May 1, 2001 — Gov. Charles Turnbull has outlined how he wants the U.S. Interior Department to proceed with its controversial plans that established national monuments in the territory's waters.
In a letter to Interior Secretary Gale Norton on Friday, Turnbull said ownership issues regarding the monuments created by former President Clinton need to be settled before any management plans for the areas are put in place.
"This jurisdictional issue should be resolved post haste prior to any further discussions about rules and regulations for the management of the proclaimed Coral Reef National Monument and the expansion of the Buck Island National Monument," Turnbull told Norton.
In the last days of his administration, Clinton created the 12,700-acre V.I. Coral Reef National Monument off St. John and expanded the Buck Island Reef National Monument off St. Croix by 18,000 acres. The designation and expansion, which bans fishing, anchoring and other activities in the area in order to conserve and restore coral reef ecosystems and marine life, have raised the ire of local politicians because they claim the land in question belongs to the people of the Virgin Islands.
According to Clinton's proclamation, the National Park Service has two years to prepare a management plan for Buck Island and three years for the St. John monument.
V.I. Sen. Donald "Ducks" Cole said he supports Turnbulls position. As chairman of the Senate Environmental Protection Committee, Cole held three public hearings on the monument issue and said he came away with the position that the land in question belongs to the Virgin Islands.
Both he and Turnbull point to an act carried out by then-President Gerald Ford in 1974 that transferred the land in question to the Virgin Islands. However, the Interior Department under former Secretary Bruce Babbitt disagreed.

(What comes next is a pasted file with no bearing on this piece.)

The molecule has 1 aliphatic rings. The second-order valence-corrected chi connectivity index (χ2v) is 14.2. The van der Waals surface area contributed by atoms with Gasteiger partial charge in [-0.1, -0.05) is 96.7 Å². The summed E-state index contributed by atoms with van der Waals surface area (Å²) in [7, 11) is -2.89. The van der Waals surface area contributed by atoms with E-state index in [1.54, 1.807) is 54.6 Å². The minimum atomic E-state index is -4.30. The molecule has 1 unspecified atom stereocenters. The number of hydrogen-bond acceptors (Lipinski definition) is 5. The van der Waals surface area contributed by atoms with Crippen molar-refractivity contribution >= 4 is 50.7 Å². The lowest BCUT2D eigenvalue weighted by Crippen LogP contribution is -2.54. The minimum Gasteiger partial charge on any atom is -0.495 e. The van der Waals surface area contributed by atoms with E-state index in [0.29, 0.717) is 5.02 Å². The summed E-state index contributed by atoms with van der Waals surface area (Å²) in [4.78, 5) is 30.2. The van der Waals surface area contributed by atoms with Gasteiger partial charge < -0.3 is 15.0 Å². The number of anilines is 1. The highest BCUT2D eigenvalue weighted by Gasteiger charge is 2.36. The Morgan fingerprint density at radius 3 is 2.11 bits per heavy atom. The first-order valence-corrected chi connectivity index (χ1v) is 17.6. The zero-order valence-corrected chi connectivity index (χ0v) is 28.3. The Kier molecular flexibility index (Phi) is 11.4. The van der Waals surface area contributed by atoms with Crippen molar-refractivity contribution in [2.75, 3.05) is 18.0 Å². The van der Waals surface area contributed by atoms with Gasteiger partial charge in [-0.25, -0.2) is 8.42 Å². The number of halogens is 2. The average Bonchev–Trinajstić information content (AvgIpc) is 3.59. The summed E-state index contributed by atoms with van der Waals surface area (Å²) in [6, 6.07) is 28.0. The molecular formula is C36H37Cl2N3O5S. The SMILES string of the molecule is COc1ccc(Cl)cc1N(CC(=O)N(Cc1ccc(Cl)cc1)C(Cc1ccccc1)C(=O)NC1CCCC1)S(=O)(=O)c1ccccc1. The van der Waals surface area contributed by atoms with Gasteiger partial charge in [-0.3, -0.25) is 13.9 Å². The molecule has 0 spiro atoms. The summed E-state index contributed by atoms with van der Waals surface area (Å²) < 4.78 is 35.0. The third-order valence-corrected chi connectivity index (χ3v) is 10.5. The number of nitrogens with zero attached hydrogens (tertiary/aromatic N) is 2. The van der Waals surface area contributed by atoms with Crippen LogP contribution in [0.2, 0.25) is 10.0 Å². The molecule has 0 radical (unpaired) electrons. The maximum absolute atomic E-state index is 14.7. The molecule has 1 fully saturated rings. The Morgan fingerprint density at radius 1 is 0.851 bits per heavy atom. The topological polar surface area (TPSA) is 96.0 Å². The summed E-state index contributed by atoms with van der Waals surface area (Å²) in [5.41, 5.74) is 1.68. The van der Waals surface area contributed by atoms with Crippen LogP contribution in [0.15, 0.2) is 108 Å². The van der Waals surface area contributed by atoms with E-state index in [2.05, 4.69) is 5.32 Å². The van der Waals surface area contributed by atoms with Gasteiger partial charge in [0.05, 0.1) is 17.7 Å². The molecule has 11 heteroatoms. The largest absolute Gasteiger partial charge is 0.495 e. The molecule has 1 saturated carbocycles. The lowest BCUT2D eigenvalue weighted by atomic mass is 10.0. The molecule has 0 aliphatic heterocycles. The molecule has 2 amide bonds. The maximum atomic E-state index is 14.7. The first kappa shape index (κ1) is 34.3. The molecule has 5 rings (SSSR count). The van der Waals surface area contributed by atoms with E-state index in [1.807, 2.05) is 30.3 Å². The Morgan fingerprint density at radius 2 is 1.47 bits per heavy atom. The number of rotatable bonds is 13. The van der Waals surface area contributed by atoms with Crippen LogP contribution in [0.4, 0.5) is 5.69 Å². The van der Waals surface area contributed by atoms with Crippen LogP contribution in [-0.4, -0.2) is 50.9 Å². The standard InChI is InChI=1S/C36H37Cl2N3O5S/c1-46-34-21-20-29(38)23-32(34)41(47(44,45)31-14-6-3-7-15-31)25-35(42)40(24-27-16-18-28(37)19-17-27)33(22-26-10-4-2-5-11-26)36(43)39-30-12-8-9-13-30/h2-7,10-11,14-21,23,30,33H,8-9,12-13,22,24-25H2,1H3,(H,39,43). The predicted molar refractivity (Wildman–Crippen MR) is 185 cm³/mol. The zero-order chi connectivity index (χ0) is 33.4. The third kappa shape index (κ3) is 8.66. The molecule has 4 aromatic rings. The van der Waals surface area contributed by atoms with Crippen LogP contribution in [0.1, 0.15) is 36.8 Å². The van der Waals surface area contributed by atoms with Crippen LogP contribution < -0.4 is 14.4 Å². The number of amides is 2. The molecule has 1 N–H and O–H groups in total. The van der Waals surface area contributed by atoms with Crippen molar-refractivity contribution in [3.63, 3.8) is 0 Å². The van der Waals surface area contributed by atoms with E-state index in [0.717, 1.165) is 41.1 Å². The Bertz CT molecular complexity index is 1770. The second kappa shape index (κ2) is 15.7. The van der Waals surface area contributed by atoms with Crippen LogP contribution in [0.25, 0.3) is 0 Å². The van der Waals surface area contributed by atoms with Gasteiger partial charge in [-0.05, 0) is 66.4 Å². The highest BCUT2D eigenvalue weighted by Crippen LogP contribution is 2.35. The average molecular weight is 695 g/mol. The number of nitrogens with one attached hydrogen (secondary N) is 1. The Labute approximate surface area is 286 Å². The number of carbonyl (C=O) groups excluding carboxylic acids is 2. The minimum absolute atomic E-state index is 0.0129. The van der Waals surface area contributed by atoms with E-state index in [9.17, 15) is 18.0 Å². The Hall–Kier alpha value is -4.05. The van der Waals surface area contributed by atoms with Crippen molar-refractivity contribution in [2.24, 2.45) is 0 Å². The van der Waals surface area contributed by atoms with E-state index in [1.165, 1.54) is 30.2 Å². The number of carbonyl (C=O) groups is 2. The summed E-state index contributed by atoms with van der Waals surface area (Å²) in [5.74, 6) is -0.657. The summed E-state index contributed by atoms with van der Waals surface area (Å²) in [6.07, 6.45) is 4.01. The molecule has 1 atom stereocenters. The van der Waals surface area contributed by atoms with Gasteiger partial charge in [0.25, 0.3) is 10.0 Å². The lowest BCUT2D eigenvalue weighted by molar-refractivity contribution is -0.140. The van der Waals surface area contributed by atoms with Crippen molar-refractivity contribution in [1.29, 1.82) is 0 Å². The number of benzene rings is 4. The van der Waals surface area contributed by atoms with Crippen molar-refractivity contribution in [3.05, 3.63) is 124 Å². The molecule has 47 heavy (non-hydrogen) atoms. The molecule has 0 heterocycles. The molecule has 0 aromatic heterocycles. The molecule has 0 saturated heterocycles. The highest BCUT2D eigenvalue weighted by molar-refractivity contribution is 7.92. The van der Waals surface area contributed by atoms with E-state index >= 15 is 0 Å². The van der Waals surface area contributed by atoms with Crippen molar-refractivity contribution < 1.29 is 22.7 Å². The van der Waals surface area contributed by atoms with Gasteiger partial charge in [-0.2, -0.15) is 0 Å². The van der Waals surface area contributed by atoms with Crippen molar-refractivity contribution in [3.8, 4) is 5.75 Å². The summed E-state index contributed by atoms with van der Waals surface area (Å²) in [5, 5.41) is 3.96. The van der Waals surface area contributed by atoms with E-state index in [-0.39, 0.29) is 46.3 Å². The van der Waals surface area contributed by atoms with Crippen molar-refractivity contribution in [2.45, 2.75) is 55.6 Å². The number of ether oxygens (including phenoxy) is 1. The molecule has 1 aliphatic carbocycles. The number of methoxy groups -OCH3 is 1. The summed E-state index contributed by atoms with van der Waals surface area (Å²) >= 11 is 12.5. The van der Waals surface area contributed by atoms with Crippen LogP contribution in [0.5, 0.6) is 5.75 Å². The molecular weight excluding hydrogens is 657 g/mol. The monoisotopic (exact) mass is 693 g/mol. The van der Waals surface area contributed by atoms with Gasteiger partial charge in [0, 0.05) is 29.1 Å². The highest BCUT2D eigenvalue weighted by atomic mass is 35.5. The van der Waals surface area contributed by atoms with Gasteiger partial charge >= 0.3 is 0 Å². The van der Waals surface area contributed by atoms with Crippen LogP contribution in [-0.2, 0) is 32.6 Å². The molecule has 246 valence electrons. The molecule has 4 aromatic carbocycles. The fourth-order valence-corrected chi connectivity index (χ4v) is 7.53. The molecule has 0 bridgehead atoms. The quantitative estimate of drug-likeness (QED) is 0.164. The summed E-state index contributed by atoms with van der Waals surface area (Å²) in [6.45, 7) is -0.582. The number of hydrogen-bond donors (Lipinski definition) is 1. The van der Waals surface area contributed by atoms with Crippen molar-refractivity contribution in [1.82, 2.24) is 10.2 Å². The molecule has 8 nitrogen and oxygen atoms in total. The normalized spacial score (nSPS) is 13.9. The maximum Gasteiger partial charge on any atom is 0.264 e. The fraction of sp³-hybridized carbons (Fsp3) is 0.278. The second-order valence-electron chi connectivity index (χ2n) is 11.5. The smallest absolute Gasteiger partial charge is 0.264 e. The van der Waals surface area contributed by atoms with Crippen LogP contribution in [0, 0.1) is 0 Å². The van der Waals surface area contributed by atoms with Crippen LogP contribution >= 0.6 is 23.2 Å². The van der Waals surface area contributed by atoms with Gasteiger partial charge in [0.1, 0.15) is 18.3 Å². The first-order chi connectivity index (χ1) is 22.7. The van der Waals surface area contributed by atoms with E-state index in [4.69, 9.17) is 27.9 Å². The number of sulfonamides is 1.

"We believe the monument designation is against federal rules and regulations," Cole said, noting that on a recent trip to Washington, D.C., he gave the transcripts of his hearings on the issue to House Resources Committee Chairman James Hansen. "The first issue is whether the property belongs to the people of the Virgin Islands," Cole said.
Meanwhile, Turnbull told Interior Secretary Norton that the Virgin Islands will have its own Marine Park Management Plan in place by the end of the year. The plan is funded by the U.S. Coral Reef Task Force Initiative. The plan, Turnbull said, is based on ecological, social and economic concerns.
"We have collaborated with local and federal agencies, non-governmental organizations and stakeholders in the development of this Marine Park Management Plan and particularly the establishment of a marine protected area on the island of St. Croix by the end of this year," Turnbull said.
He added that additional areas throughout the territory would be added to the plan over time.
Turnbulls letter follows Nortons statement in late March that she would consider revising Clinton's monument designations not only in the territory but in several other states as well.